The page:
tv The Journal Editorial Report FOX News October 5, 2013 11:00am-11:31am PDT
this week on "the journal editorial report," gridlock grips washington as the u.s. government dances with default. can the two parties find a way out? plus, lessons from the obama care rollout. what to make of this week's glitches be an wh es and what t in the days ahead. a just released u.n. report calls climate change unequivocal but it can't explain the hyaiat of global warming in the last 15 years. welcome to "the journal editorial report." i'm paul gigot. gridlock gripped capitol hill this week as the two sides failed to reach a budget accord,
forcing a partial shutdown of the federal government and ra e raising fears of a default. it's a partisan standoff. president obama insists he has nothing to do with. >> during the course of my presiden presidency, i have bent over backwards to work with the republican party. and have purposely kept my rhetoric down. i think i'm pretty well known for being a calm guy. sometimes people think i'm too calm. >> joining panel this week, "wall street journal" columnist and deputy editor dan headinger. washington columnist kim. and assistant editor james freeman. your a calm guy. >> sure. >> comment on the calm guy, the president of the united states. he says he won't negotiate with the republicans until they do two things. one, pass a clean increase in the debt limit and a clean continuing resolution, with nothing attached except to fund the government. what's his calculation?
>> let me just say i have personally spent four years bending over backwards to be fair to barack obama so let me try to do that right now. they're basically three things that i think he wants. one, that -- this is something people must not forget, because he has said it, he wants to take back control of the house of representatives in 2014. to do that, he has to give voters a reason to vote against republicans. that's going on right now. >> you think that's the underlying motivation here? >> i absolutely think. >> he wants a shutdown? >> i think he would accept a shutdown. >> we have one now. is he enjoying this? >> i think he's absolutely enjoying it. i watched his speech in maryland and he was enjoying himself. he wasn't calm. he was trashing the republicans and trashing john boehner. nothing he said would have give be john boehner an incentive to negotiate with the president about anything. >> so what about default, which is a dicier proposition. do you think he's toying with that too? could he welcome that in order to blame it on republicans too? >> interesting news stories that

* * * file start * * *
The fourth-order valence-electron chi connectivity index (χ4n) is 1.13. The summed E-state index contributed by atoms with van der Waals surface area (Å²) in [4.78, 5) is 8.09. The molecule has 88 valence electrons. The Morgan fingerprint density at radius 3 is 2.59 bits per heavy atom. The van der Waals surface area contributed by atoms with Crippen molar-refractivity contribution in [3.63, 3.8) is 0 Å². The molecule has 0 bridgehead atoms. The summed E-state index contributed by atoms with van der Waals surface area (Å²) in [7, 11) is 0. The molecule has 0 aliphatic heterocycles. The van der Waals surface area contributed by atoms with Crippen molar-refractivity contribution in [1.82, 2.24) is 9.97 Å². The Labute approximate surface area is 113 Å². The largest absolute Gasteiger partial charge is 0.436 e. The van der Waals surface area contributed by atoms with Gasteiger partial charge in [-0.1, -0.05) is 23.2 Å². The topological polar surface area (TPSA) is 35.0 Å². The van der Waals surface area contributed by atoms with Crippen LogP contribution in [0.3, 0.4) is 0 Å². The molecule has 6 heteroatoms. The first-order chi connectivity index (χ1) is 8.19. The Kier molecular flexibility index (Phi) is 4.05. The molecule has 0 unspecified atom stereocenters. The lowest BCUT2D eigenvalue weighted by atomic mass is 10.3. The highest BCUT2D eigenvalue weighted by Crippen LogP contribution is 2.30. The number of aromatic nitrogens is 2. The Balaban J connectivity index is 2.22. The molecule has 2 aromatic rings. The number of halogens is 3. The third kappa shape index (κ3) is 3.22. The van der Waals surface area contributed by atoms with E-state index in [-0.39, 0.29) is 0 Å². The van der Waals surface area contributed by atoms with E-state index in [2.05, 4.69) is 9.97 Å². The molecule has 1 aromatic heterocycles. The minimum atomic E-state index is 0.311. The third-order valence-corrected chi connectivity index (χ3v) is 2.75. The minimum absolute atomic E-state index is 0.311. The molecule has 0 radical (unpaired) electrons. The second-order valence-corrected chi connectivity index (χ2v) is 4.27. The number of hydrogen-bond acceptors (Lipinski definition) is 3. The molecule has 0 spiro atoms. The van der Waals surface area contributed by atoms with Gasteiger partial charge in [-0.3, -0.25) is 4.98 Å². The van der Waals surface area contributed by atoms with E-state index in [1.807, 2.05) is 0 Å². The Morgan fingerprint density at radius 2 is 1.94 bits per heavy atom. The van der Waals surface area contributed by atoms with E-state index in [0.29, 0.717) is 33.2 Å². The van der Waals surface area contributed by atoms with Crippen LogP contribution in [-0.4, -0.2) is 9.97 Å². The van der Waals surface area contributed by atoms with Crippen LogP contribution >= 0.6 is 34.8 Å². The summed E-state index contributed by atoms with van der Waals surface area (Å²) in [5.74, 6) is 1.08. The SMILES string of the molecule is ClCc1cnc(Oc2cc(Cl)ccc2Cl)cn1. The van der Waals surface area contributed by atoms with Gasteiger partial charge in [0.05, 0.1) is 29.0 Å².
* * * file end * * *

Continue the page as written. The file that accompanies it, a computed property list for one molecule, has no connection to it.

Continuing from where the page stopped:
cape out this week. the treasury department, which would have to manage a default, is not giving the market any indication of what its plans are to manage that situation. that's really unusual, paul, for a treasury. not so much the republicans but the market that's going to have to deal with this crisis and they won't tell them what they're going to do. i mean, it suggests that they're planning for a situation that is a tremendous crisis that they can blame on the republicans. it's hard to avoid that conclusion. >> that's very high risk. here's the other thing, james, he may be thinking. which is, you know what, the republicans are going to crack first. they're going to break here. they're going to -- before the default or whenever it is, john boehner will simply say, look, we'll turn it over to the house, whatever republicans want to vote for, so he can play this game of chicken. >> he can. i think he feels like he's winning so there's not a great urgency to move towards the republicans it but he does hate the sequester. he hates these limits on
spending. automatic spending cuts. >> that are built into the law now. >> yes, he's thrilled to have obama care rolling in. this now pretty much takes off the table any new spending programs over the rest of his term. what he loves to do is create new spending programs. i think that's the letch raj for republicans ultimately to make him make an offer to them on resolving these issues. >> okay, kip, let's talk about the republicans. where are they? publicly or a common front? there's no question about that. and they're holding firm. but behind the scenes, there are some disagreements. why don't you explain what's going on? >> well, look, the leadership never wanted to be in this shutdown. it was foisted on them. but now having arrived here, they realize the importance of having some sort of honorable exit. because if they just fold on this and this is the fear that then barack obama knows he's got them on either other negotiation too and they're sort of sitting ducks in the water.